Date of Graduation


Document Type


Degree Name

Master of Arts in History (MA)

Degree Level





Steven Rosales

Committee Member

Alessandro Brogi

Second Committee Member

Laurence Hare


American History, Counterinsurgency, Heavy boot print, Imperialism, Light boot print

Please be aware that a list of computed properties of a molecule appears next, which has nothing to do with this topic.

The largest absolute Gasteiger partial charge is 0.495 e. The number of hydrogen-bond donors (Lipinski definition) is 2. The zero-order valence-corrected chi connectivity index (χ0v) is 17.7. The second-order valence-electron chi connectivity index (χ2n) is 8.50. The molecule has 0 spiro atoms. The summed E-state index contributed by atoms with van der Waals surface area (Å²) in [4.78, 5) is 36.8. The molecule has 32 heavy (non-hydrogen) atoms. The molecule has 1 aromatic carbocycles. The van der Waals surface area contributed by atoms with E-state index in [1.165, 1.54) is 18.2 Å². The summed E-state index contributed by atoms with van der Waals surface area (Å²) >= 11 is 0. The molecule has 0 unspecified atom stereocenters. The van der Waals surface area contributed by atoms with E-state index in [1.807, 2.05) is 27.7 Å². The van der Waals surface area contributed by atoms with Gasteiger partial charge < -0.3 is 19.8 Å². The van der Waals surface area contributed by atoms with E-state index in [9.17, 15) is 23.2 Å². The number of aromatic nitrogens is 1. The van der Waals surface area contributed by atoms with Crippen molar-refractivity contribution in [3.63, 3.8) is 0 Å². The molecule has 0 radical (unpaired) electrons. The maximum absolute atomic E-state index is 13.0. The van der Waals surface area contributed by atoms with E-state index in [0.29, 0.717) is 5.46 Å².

At the end of the American Civil War, the U.S. federal government found itself with new grand powers in its final victory over the Confederacy. The Union had survived the fires of war from 1861 to 1865, the bloodiest in American history. In the final days of the war, General Ulysses Grant described his purpose for several triumphal marches north with his Union armies: “The march of Sherman’s army from Atlanta to the sea and north to Goldsboro… It had an important bearing… of closing the war. As the army was seen marching on triumphantly, however, the minds of the Southern people became disabused, and they saw the true state of affairs. In turn, they became disheartened, and would have been glad to submit without compromise.” The conventional part of the Civil War was ending and soon bringing Reconstruction, which concentrated on reintegrating the South politically and economically into the Union. Reconstruction aimed to mend the effects of the war, which had destroyed the South’s economy, with the additional aim to help the millions of the now-freed former slaves. As the Civil War’s conventional phase ended, the North believed the war had reached a successful conclusion. As Carl Von Clausewitz expressed, “War is the continuation of politics by other means.” Directly following the Civil War, the South realized that it could not maintain their political aim of white supremacy in a conventional war or immediate overt political maneuvers, and they would now turn to a long war of insurgency. This insurgent phase first manifested with John Wilkes Boothe, who on April 14th, 1865, assassinated President Abraham Lincoln. Booth had developed a plan to kill all the heads of the federal government with the aim to leave the federal government in political chaos. Unknown to the North, a new phase of the Civil War had begun in the form of a Southern insurgency. The insurgency war came out of an amorphous association of returning home Confederate veterans, who reorganized themselves into networks of loosely connected militias. At times, nearly entire reconstitutions of Confederate battalions reformed. The most infamous of the insurgent groups was the Ku Klux Klan (KKK), derived from the Greek word “kyklos,” meaning circle. The KKK started an invisible empire of the South striving to intimidate, terrorize, brutalize, and kill newly freed African Americans who participated in politics as well as white people who supported these efforts. KKK members attacked schools, churches, and homes of those involved. These terror tactics successfully cemented a solely white dominance in the South, which perpetuated white superiority in economics and politics. By 1901, the last African American Congressman, Henry White, gave his farewell speech to the House of Representatives, expressing how the South had reversed the political and societal progress experienced by the African American community in the post-Civil War period through this terror campaign of crime and murder. At the beginning of Reconstruction, Washington D.C. became aware of the growing terrorism in the South from the networks of the KKK, federal leadership took steps to deal with the insurgency, and President Grant would choose to increase federal troops in the South to their highest level. He authorized the use of more aggressive counterinsurgency tactics and militarized Reconstruction by turning the South into five military districts garrisoned with Army units of infantry and calvary. At times, Grant allowed the suspension of habeas corpus, allowing federal troops to arrest anyone suspected of KKK involvement, who could be held without charge, and if necessary, held indefinitely. Though by the 1870s, a core American failure in counterinsurgency implementation emerged, the American public opinion quickly waned for the continued militarized operations, which can be gauged by the way the American public voted. The public vote swayed to the Democrat party, with many southern members in their ranks. This public turn moved the political agenda away from the militarized Reconstruction: “The number of Federal troops stationed in the South dropped from 87,000 in 1866 to 20,000 in 1867 and 6,000 in 1876.” As the American public’s will weakened for fighting a prolonged counterinsurgency, white supremacist militias were able to endure in the South. The Congressional mid-terms of 1874 brought a Democrat majority to the House of Representatives for the first time since the Civil War. When this happened, President Grant’s militarized Reconstruction efforts stalled. Grant became politically isolated as Southern Democrats returned, and many northerners turned away from the idea of a continued federal military presence to handle the Southern insurgencies. In September of 1875, President Grant received a request from Governor Ames of Mississippi, asking for federal troops to be sent to Mississippi to aid in subduing white racial violence. Grant refused, fearing that more troops in the South would turn Americans away from the Republican party in the upcoming 1876 elections. President Grant knew, as did the returning white Southern Democrats in D.C., that the American public had moved passed the Civil War and waging a continued counterinsurgency effort in the South was politically unpopular. By 1877, federal troops were gone, and the South had won the insurgent war and now entered into a near hundred-year long unchecked reign of terror on African Americans and allied Whites who sought equality in law, economics, and politics. My objective is to explain the creation of the U.S. military’s counterinsurgency doctrine, which I contend is made in conjunction with the American public, the federal government, and the U.S. military leadership. This American counterinsurgency doctrine creation has undergone periodic transformations that I highlight to shine a clear light on this three-way conversation of creating U.S. counterinsurgency doctrine, which is not reliant on the battlefield requirements. U.S. counterinsurgency doctrine evolved out of this tumultuous three-way conversation, with a reoccurring theme of the federal government’s repeated failure to understand this societal conversation. The U.S. federal government repeatedly desired short conventional wars, failing to understand post-war counterinsurgency operation requirements and the American public’s powerful role in guaranteeing the success or failure of such operations. I will show this reoccurring American phenomenon in Reconstructions failure, the Philippines, Vietnam, El Salvador, and the Iraq war following the 2003 invasion. Returning to Reconstruction, the Union had won the conventional war only to lose the post-war peace. After the Civil War, the federal government had grown drastically in power, size, and ability to wage a grand conventional war, yet the South won the long war of peace through the use of an exhausting insurgency. Networks of terror cells in the South dramatically outnumbered the limited capabilities of the continually dwindling U.S. Army in the South. The South’s insurgent networks worked hand-in-hand with the Democratic political leadership to produce the political win they desired and create a legal system of racial segregation in the South, cementing white supremacist rule in the legal code of Jim Crow laws in the South, which delayed the goals of Reconstruction until the mid-twentieth century with the rise of the Civil Rights Movement. Counterinsurgency is an ancient tool used by various militaries in governing internal sectors and external territorial claims. As early city-states began to expand their political influence over wider realms outside their original territory, insurgency movements developed in these newly dominated foreign political spheres. Pulling my Webster’s thesaurus off the bookshelf, it defines “insurgency” as “open fighting against authority (as one’s own government).” The thesaurus uses the same definition for insurgents, who are “rebelling” against the political sovereign over an area. A study of counter-rebellion does not have the same ring to it as the name of counterinsurgency, nor does it have the stinging rebuke for the so-called rebels. Because Americans love to root for an underdog, the language must be worded carefully to mark enemies. By labeling enemies as insurgents, Americans often align them with terrorists or terrorism. Even the American Revolution was labeled a rebellion (insurgency), although they rebranded themselves as patriots. Defining terms is particularly important because many of these words are carelessly used today in the public and media and are poorly understood. The aim here is to explain the creation of the U.S. military’s counterinsurgency doctrine and the unique three-way conversation of the American public with the political and military leadership, who together formed existing U.S. counterinsurgency doctrine throughout American history. I analyze this conversation creating doctrine by using declassified government documents, official military analyses, U.S. military field manuals, and politician statements and memoirs in conjunction with military leaders’ statements and news articles at that time. I do not always agree with the U.S. actions or condone them. My research began with two monumental counterinsurgency manuals: the United States Marine Corps (USMC) Small Wars Manual (1921) and the U.S. Army’s 3-24 Field Manual Counterinsurgency (2006) published for the Iraq Surge; however, I found these manuals to be incomplete regarding the elements brining about their creation. My search took me far beyond both military manuals, forcing me to grapple with the American public’s influence, lack of government leadership, and accountability and to research the United States’ foundation. This process required an analytical approach into understanding the relationship of the American public’s attitude during each conflict examined, its leadership, election results, and the current politics of that day. Outline Chapter One The first chapter traces the foundational works that set the U.S. on a course to dramatically expand to the West. This blueprint of a nation was a British-lite empire mirrored after the Roman and Venetian Republics. The U.S. experienced forms of counterinsurgency campaigns with the Native American tribes, who found themselves in the growing political sphere of U.S. dominance. U.S. counterinsurgency doctrines were not written into a formal military field manual but were instead passed down through military experience. Local commanders were left to learn and produce their own fighting styles and doctrines. Developing U.S. counterinsurgency doctrine was not a cohesive approach. Chapter Two As the US became a multi-continent empire after the Spanish-American War, the Philippines required the U.S. to manage counterinsurgency operations on a global scope. Two different campaigns occurred in the Philippines, a northern and southern campaign, requiring the U.S. military to deal with new insurgency types. Unlike in the American West, a white settler class was not near to aid the U.S. military operations. The U.S. military learned how to build indigenous assistance to dismantle the insurgent movements. Crucially, the American public supported overt American imperialism at this time, which was witnessed in the election and reelection of Presidents William McKinley and Theodore Roosevelt. Despite scrutiny against these U.S. military campaigns; the anti-imperialist criticism was not strong enough to change the political setting. After World War One and in the depths of the Great Depression, the U.S. reexamined its imperial role in the world. Chapter Three This chapter investigates the Vietnam War, which included an Americanization of the war, which means that the U.S. prosecuted the war on its own effort with increased war material and troop strength. This approach is termed a heavy “boot print” for U.S. counterinsurgency doctrine due to the country’s focus on conventional force strategy and tactics using large conventional troop deployments. As U.S. military operations grew in Vietnam, the U.S. news media and American public became growingly critical of prolonged U.S. military operations due to mounting U.S. casualties and seemingly endless conflict. The American public sentiment was tied to the receding desire of being a global empire, which was heavily critiqued by the political Left, the Soviet Union, and the American anti-war movement. Although the U.S. government held the media’s approval for a time, this changed with the 1968 North Vietnamese Tet offensive, which altered the media’s perception, including counterinsurgency styles used against the Viet Cong. In addition, it was believed that the South Vietnamese government was not willing to fight for themselves due to corruption and low morale. With news outlets reporting on the war and discontent for the draft daily, the American public moved politically to end the conflict post Tet offensive. By 1968, the U.S. federal government understood the American public’s disdain for the Vietnamese counterinsurgency efforts; and sustaining the war was politically impossible. Chapter Four This chapter highlights U.S. military operations in El Salvador from 1977 to 1992. During these operations, the U.S. military made a counterinsurgency doctrinal change from Vietnam, by using an exceptionally “light boot print” focused on small deployments of Army Green Beret units that were used to train, equip, and supplement the El Salvadorans capabilities. At this point, the U.S. and the Soviet Union were the only global empires, and the media paid close attention to their military actions. The Soviet operations in Afghanistan were strongly criticized by media outlets, forcing the U.S. to carefully walk a fine line of fighting a war as humanely as possible in El Salvador. This strategy would fail. In the Salvadoran conflict, a U.S. troop “light boot print” was created and centered on arming and training the host nation’s forces. This approach went go awry, and the war led to a slaughtering of civilians by forces under direct U.S. military support and guidance. A light footprint was found to be lacking in El Salvador as well. Driven by a new fear of a communist invasion, the American public desired to be tough on communist groups but did not want the American military linked to genocidal operations. At the same time, they did not want large troop deployments to the El Salvadoran conflict. This U.S. military failure compelled a new evolutionary change in U.S. counterinsurgency doctrine, seeking to align more with the American public will. Chapter Five This chapter is focused on the American troop surge to Iraq in 2006 to 2007, which occurred at the last moments of the height of American military and global imperial preeminence. The surge was a new form of counterinsurgency in a population-centric doctrine. The new doctrine had American troops live in neighborhoods that they patrolled in an effort to win the local populace through a sense of protection, respect, and community reconciliation. The U.S. military encouraged Iraqis to provide intelligence on the insurgent networks through local security gains and payment incentives. The surge brought an appropriate presence of a U.S. military boot print that was not too heavy or too light, but just right. This approach produced an effective counterinsurgency doctrine centered on effective local governance, proper policing, and separating the Iraqi population from the insurgent networks, which was based on building an American troop core backing the Iraqi troop presence. The surge allowed for Iraqi troops to gain experience, morale, and to feel responsible for their nation’s success while being properly paid, observed, and supported by American military troop partnerships. Crucially, the American public supported the Iraq war effort post 9/11 through a desire to be tough on international terror networks; however, political pressures in D.C. forced changing the Iraq war’s counterinsurgency efforts in 2006 due to the war’s post-invasion chaos. These events brought the counterinsurgency doctrinal movement to the U.S. troop surge and population-centric strategy. Driven by this time period witnessing the apex of news media scrutiny on U.S. counterinsurgency operations, generating a quick turn around on altering tactics and strategies for the better. Final Thoughts The closing chapter describes the new phase of counterinsurgency challenges the U.S. is in post-2007. After the Russian invasion of Georgia in August 2008, Russia quickly expanded its political and military operations globally. Russia then entered the global war of counterinsurgency operations in competition to the U.S., witnessed in Syria, Libya, and the Central African Republic. France returned to the global scene with its military operations across much of its former colonies in North and Central Africa in the Sahel. China has made a resurgence as well, having built military bases in Djibouti, Pakistan, and across the South China Sea in an effort to expand its military umbrella. China has grown in international preeminence from its “One Belt, One Road Initiative.” China has not openly engaged its forces in military counterinsurgency conflicts globally; instead, it has turned its efforts internally. It has aided other allies in crushing internal insurgencies, such as Myanmar. As France, Russia, and China have entered military counterinsurgency operations globally, the U.S. is now finding its own counterinsurgency doctrine is one of many again. This will now require the U.S. to market its counterinsurgency doctrines internationally to both its allies and competitors and I contend, to the American public. The alternative is to continue to watch the world turn to far harsher counterinsurgency tactics and strategies of the gruesome past. With the global dilemmas of emerging competitors, developing nations, and stabilizing failed states, the importance of effective counterinsurgency doctrine is crucial to prevent vast sums of bloodshed in these unstable environments. This is not only essential for the U.S. and her partners but for global stability. Developing and marketing successful counterinsurgency doctrines at home and abroad, even to non-allies, may help those powers less inclined to human rights concerns to lessen their use of brutal forms of counterinsurgency tactics and the use of annihilation type doctrines. As seen in Aleppo, by the actions of Syrian and Russian forces, and by Chinese actions in the mass relocation to concentration camps of the Uighur Muslim populations. New counterinsurgency studies will help the U.S. understand the political, sociological, cultural, and economic importance of insurgent conflicts. Even if these conflicts appear not to affect the U.S. outright, they do effect America’s long-term interests and its allies from conflicts changes in mass-migration patterns and global market instability. Proper counterinsurgency doctrine is necessary to create global initiatives that can successfully intervene in failing states to prevent killing zones, as the world saw in Yugoslavia’s breakup or Syria’s recent civil war and the insurgent conflicts that induced famines in Somalia. The goal of creating long-term success through proper counterinsurgency doctrines within nations with complex ethnic and religious backgrounds is imperative. This can be compared to the results of military frustration in such operations, which can lead to population annihilation as seen in the current conflict of Yemen. Global conflicts are continuing and are increasingly connected through globalization, which has allowed the proliferation of globally coordinated and connected insurgent networks to destabilize on a wider global scale. The world needs further evolution in developing U.S. counterinsurgency doctrine, which I consider to be hinged on winning over the American public.